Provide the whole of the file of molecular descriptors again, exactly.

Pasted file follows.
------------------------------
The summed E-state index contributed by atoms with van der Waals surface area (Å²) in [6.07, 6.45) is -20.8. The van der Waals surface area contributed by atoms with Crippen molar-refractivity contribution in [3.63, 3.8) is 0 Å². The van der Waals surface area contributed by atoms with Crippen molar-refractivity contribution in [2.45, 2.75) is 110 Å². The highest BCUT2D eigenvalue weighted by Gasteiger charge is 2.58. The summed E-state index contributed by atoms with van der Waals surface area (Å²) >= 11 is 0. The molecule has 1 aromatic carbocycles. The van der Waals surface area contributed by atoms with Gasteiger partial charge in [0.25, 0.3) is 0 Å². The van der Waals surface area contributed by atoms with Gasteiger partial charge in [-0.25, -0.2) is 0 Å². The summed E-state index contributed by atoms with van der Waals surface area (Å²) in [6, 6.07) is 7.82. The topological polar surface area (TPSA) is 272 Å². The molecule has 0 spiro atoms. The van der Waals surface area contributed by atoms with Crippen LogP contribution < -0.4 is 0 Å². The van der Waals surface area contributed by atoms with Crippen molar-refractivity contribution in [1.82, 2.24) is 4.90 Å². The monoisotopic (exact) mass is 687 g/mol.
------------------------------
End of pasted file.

The summed E-state index contributed by atoms with van der Waals surface area (Å²) in [6.07, 6.45) is -20.8. The van der Waals surface area contributed by atoms with Crippen molar-refractivity contribution in [3.63, 3.8) is 0 Å². The van der Waals surface area contributed by atoms with Crippen molar-refractivity contribution in [2.45, 2.75) is 110 Å². The highest BCUT2D eigenvalue weighted by Gasteiger charge is 2.58. The summed E-state index contributed by atoms with van der Waals surface area (Å²) >= 11 is 0. The molecule has 1 aromatic carbocycles. The van der Waals surface area contributed by atoms with Gasteiger partial charge in [0.25, 0.3) is 0 Å². The van der Waals surface area contributed by atoms with Gasteiger partial charge in [-0.25, -0.2) is 0 Å². The summed E-state index contributed by atoms with van der Waals surface area (Å²) in [6, 6.07) is 7.82. The topological polar surface area (TPSA) is 272 Å². The molecule has 0 spiro atoms. The van der Waals surface area contributed by atoms with Crippen LogP contribution < -0.4 is 0 Å². The van der Waals surface area contributed by atoms with Crippen molar-refractivity contribution in [1.82, 2.24) is 4.90 Å². The monoisotopic (exact) mass is 687 g/mol.